Asian Tourists Top The Charts in Vietnam

By: Mark Gwyther

If a picture is worth a thousand words, then the chart below says everything you need to know about the state of international tourism in Vietnam. The number of inbound international arrivals to Vietnam more than doubled in the last six years, but over 80 percent of the growth has come from two countries: China and South Korea. In May of this year, travellers from those two countries accounted for more than half of the total inbound travelers to Vietnam, the first month this has ever happened.

travel in vietnamImage source: Vietnam National Administration of Tourism

Unfortunately, for someone who wants to write an interesting article on the evolution of tourism in Vietnam, the reason for the growth is not some exciting new strategy or a genius development plan. The causes are simply economics and geography.

Economically speaking, South Korea and China had mammoth increases in the number of new middle-class families the last 10 years. International travel is a result of disposable income; research shows people begin travelling overseas when their income tops US$1,500/month. In South Korea’s case, the average income increased to a point where a majority of the population achieved it. China’s average income is still well below the threshold, but its population is enormous, so even a small increase in the middle-class results in millions more tourists.

A second economic factor is the difference in income levels between those countries and Vietnam. Travellers from North Asia have more purchasing power when travelling to Vietnam than they have in more developed countries or their own. In other words, relatively cheaper golf, food, shopping and hotel rooms.

Geographically, Vietnam is positioned perfectly for these new middle-class consumers. Vietnam represents a cheap alternative that is nearby, has an extensive coastline, and warm temperatures all year.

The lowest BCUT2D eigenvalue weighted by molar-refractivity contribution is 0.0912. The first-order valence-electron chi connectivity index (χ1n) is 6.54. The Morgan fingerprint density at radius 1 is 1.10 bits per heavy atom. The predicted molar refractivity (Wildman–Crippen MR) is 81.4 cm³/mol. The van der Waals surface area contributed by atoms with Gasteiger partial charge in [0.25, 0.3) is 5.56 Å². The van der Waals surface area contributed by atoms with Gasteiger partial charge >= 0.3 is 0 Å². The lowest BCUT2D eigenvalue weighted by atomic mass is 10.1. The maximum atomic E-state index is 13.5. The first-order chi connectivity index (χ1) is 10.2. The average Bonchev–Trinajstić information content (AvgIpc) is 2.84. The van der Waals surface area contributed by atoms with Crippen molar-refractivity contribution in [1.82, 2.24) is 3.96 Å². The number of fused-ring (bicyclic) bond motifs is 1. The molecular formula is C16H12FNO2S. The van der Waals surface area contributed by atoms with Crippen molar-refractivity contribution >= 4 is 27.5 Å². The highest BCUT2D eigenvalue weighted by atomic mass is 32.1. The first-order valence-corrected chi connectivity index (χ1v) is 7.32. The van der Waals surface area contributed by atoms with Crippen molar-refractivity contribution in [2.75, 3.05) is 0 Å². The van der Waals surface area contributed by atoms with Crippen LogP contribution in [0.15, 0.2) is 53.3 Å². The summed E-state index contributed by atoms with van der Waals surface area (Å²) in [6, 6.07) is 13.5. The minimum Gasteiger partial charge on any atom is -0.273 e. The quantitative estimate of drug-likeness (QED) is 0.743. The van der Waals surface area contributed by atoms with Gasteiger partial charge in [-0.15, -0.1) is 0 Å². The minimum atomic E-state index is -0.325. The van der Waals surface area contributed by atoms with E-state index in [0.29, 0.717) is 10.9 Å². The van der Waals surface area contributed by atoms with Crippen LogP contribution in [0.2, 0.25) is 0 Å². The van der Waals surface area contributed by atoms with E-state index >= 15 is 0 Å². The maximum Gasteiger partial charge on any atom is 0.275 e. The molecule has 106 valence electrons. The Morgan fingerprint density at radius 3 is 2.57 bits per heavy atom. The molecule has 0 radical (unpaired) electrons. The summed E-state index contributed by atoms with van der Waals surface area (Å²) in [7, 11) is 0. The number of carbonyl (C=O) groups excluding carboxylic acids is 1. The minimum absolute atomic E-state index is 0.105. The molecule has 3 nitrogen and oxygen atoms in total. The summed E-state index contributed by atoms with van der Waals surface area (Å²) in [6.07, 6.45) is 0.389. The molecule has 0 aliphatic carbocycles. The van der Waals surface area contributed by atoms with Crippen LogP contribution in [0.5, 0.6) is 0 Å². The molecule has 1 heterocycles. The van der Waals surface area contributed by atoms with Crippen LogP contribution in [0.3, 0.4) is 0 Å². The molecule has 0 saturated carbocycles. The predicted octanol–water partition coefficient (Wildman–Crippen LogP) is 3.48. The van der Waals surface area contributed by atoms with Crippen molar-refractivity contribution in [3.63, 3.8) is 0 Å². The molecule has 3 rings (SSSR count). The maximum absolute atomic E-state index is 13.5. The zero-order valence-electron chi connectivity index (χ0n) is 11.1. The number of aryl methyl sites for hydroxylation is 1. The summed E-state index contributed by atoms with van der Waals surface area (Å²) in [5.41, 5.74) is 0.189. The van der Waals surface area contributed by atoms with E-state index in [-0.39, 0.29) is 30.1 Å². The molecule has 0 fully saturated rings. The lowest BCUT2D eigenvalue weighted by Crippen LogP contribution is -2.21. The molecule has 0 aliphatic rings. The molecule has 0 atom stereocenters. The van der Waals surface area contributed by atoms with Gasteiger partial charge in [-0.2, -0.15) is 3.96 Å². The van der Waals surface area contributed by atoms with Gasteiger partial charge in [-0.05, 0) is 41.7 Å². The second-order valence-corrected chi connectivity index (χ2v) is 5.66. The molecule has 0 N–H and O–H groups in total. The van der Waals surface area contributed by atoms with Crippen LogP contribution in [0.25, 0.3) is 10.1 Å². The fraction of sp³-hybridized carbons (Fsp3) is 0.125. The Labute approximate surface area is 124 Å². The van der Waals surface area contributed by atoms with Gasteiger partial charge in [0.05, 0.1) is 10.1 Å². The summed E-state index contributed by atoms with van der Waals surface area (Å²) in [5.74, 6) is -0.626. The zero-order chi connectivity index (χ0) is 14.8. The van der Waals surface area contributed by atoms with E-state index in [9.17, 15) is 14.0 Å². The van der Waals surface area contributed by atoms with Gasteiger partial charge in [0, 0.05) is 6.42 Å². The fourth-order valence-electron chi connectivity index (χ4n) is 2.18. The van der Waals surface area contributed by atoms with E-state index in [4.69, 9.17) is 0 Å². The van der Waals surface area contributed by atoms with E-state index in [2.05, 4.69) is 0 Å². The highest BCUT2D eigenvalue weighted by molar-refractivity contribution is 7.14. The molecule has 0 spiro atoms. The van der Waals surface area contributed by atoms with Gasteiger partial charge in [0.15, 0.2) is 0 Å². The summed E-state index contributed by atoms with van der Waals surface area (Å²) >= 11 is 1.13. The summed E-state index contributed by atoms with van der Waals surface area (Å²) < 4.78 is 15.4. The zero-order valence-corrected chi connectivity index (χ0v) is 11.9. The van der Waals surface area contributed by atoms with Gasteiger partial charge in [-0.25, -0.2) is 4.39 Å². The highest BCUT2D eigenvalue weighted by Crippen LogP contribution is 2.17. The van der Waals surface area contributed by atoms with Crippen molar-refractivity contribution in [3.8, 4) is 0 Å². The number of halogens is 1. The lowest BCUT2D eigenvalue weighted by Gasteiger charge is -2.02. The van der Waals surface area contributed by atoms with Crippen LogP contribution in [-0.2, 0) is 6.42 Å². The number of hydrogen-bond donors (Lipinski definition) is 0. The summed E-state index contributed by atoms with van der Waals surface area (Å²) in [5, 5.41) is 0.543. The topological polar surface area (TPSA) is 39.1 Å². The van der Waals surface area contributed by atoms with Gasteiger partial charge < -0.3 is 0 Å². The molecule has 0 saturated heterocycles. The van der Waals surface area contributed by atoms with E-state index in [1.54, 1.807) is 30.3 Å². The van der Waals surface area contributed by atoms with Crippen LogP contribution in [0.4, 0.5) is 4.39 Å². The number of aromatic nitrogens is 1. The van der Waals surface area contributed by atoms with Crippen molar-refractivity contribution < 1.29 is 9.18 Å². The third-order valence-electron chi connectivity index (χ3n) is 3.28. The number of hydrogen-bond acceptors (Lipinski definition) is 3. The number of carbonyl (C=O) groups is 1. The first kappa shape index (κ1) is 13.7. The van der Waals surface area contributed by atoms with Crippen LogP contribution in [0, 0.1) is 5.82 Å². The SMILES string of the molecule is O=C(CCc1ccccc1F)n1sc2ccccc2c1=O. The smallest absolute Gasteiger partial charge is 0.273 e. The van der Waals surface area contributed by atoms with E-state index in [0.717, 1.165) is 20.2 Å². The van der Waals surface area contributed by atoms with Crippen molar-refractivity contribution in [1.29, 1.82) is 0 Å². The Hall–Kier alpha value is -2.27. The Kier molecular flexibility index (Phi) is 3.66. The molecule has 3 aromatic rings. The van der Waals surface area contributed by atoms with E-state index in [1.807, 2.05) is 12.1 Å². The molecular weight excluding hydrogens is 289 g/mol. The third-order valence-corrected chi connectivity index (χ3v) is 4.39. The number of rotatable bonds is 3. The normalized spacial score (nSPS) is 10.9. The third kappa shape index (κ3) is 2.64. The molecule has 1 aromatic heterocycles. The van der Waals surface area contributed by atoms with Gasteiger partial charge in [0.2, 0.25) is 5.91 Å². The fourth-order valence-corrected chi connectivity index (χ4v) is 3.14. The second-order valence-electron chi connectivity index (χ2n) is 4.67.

travel in vietnamImage source:

Obviously, these new middle-income Asians have different purchasing considerations than do Westerners who come to Vietnam. Travelling halfway around the world to an exotic location means authentic adventure. With high costs and long distances before arrival, Western travellers try to experience as much as possible, especially the experiences that cannot be found at home. Adventure travellers are typically experienced travellers in small groups and without children. The nearby Asian middle-class travellers completely differ in their vacation desires. Arriving in large tour groups or with the entire family, the trip to Vietnam is considered a low-cost option in foreign travel.

Vietnam is not “once-in-a-lifetime” to Asian travellers. It is a nearby retreat with a familiar culture.

The significant change in customers since 2011 completely transformed tourism in Vietnam. To satisfy these new traveller’s tastes, investors flocked to the beach cities near the international airports. The beaches of Ha Long Bay, Danang, Nha Trang, Cam Ranh and Phu Quoc are filling with resorts, condotels and second-home villas. Other popular tourist locations had significant makeovers. BaNa Hills outside of Danang may be the most symbolic example of this paradigm shift. Ten years ago, it was an isolated nature reserve with old French chalets. Today a cable car transports thousands of visitors each day to the top where a mini-Disneyland overlooks new golf courses.

Video source: Flycam 4K

Everyone seems to have an opinion about where Vietnam’s tourism industry should go from here. Whatever those opinions are, nothing is going to stop this trend. The estimated five-and-a-half million Chinese visiting Vietnam in 2018 are only the tip of a very large iceberg. As stated above, China still has several years to go before even half its population achieves middle-class status. Growth will accelerate as hundreds of millions of potential tourists book outbound trips. Currently, Vietnam’s market share of China’s outbound travellers is very small. Between the growth of the market and growth of market share, Vietnam is going to have as many Chinese tourists as its infrastructure can support. And we haven’t even mentioned India yet.

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